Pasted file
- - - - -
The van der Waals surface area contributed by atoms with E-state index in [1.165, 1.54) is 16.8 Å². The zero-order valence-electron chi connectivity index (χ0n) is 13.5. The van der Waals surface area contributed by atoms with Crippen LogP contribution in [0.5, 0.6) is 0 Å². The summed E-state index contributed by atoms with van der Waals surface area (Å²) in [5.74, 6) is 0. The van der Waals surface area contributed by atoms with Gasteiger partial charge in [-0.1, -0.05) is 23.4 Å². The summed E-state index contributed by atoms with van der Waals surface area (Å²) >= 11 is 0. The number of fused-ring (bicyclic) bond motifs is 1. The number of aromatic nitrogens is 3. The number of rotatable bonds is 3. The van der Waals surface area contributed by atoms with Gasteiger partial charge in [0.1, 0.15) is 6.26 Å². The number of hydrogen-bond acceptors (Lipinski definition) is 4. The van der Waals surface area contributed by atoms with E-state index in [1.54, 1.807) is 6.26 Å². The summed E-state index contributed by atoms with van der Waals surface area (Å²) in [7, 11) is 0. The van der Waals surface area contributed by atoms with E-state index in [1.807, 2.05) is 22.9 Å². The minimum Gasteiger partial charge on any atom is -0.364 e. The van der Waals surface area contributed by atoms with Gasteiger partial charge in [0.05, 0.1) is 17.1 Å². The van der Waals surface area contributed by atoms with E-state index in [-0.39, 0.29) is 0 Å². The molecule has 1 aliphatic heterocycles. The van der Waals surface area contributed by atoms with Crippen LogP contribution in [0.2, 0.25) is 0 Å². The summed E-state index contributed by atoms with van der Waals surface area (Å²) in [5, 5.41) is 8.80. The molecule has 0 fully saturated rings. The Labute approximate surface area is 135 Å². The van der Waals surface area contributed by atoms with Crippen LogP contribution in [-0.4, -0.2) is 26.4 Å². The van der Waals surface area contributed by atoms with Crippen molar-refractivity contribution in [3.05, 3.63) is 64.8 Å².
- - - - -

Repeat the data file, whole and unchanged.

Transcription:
The van der Waals surface area contributed by atoms with E-state index in [1.165, 1.54) is 16.8 Å². The zero-order valence-electron chi connectivity index (χ0n) is 13.5. The van der Waals surface area contributed by atoms with Crippen LogP contribution in [0.5, 0.6) is 0 Å². The summed E-state index contributed by atoms with van der Waals surface area (Å²) in [5.74, 6) is 0. The van der Waals surface area contributed by atoms with Gasteiger partial charge in [-0.1, -0.05) is 23.4 Å². The summed E-state index contributed by atoms with van der Waals surface area (Å²) >= 11 is 0. The number of fused-ring (bicyclic) bond motifs is 1. The number of aromatic nitrogens is 3. The number of rotatable bonds is 3. The van der Waals surface area contributed by atoms with Gasteiger partial charge in [0.1, 0.15) is 6.26 Å². The number of hydrogen-bond acceptors (Lipinski definition) is 4. The van der Waals surface area contributed by atoms with E-state index in [1.54, 1.807) is 6.26 Å². The summed E-state index contributed by atoms with van der Waals surface area (Å²) in [7, 11) is 0. The van der Waals surface area contributed by atoms with E-state index in [1.807, 2.05) is 22.9 Å². The minimum Gasteiger partial charge on any atom is -0.364 e. The van der Waals surface area contributed by atoms with Gasteiger partial charge in [0.05, 0.1) is 17.1 Å². The van der Waals surface area contributed by atoms with E-state index in [-0.39, 0.29) is 0 Å². The molecule has 1 aliphatic heterocycles. The van der Waals surface area contributed by atoms with Crippen LogP contribution in [0.2, 0.25) is 0 Å². The summed E-state index contributed by atoms with van der Waals surface area (Å²) in [5, 5.41) is 8.80. The molecule has 0 fully saturated rings. The Labute approximate surface area is 135 Å². The van der Waals surface area contributed by atoms with Crippen LogP contribution in [-0.4, -0.2) is 26.4 Å². The van der Waals surface area contributed by atoms with Crippen molar-refractivity contribution in [3.05, 3.63) is 64.8 Å².